Carbonized Li-On Batteries Can Charge 100 Times Quicker

Illustration for article titled Carbonized Li-On Batteries Can Charge 100 Times Quicker

While lithium-ion batteries are the best we have, they often take an awful long time to charge. Now, though, a team of researchers has developed a new battery manufacturing technique which can cut charge time from hours to minutes.


The way current li-on batteries are made, they have conductors feeding the charge-holding particles held within the cell. The problem is that the charge is deposited from the outside in, as the charge-holding section in the middle isn't directly exposed to any current.

The new technique, though, developed by researchers at the Ulsan National Institute of Science and Technology in South Korea, makes batteries that are densely interwoven with conductors, so the entire battery can start charging at the same time.

To do that, the team place the cell material in a solution containing graphite, which causes carbon to permeate the materials. When carbonized, the result is "a dense network of conductors throughout the electrodes of the battery".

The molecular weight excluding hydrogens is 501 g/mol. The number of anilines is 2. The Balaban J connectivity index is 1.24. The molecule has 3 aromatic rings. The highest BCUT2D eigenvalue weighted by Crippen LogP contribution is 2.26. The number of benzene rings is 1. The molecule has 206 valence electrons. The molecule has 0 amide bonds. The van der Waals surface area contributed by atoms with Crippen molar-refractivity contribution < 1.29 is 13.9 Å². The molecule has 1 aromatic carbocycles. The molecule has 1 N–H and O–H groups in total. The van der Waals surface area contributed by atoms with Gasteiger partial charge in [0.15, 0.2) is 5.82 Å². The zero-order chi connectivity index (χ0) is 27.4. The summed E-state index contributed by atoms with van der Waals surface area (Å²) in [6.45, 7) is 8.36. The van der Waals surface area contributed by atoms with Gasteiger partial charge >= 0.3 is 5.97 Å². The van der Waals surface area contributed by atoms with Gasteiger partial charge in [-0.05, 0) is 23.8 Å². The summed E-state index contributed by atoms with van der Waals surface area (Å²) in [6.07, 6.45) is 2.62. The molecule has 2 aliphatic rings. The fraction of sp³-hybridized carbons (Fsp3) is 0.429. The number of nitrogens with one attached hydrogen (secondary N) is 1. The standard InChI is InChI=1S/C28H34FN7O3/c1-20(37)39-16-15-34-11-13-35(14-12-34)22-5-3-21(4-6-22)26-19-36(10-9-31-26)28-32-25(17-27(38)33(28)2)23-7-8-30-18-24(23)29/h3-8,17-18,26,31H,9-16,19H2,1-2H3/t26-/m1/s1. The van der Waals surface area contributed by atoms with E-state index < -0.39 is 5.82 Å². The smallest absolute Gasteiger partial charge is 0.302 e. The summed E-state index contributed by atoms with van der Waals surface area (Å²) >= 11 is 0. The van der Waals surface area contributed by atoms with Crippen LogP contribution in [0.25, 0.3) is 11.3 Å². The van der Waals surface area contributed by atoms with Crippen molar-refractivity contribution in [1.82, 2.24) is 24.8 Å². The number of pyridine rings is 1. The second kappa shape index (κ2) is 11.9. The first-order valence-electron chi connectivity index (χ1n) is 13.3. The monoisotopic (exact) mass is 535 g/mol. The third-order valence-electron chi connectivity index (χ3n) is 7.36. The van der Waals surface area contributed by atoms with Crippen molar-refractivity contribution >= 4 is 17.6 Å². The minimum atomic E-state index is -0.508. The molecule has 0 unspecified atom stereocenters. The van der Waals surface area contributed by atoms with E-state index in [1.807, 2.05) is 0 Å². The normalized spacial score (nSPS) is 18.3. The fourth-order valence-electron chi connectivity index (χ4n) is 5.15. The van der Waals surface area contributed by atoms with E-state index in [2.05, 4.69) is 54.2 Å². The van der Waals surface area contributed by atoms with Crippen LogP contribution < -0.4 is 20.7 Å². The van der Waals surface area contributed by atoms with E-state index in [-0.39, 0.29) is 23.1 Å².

In tests, the team has shown that running conductors through the battery in this way produces cells which can can be recharged between 30 and 120 times faster than normal li-on batteries. The results are published in Angewandte Chemie.

Of course, pumping extra content inside the battery either reduces capacity or increases size slightly—but then, that's probably worth it if you can shave hours off your charge time. Now please, someone, hurry up and commercialize it. [Angewandte Chemie]

Image by Thomas Pajot/Shutterstock




Nothing to see here folks. Move along. Add this into the bin of 100's of other battery "breakthroughs" we've been fed for the last 30 years that turned into vaporware. There's always a catch. Just because it can charge fast does not mean it has good cycle life, works in the range of temperatures we need, has good energy density, or won't catch on fire. Every time they find some really great breakthrough in one area, it always tends to sacrifice another area of usefulness.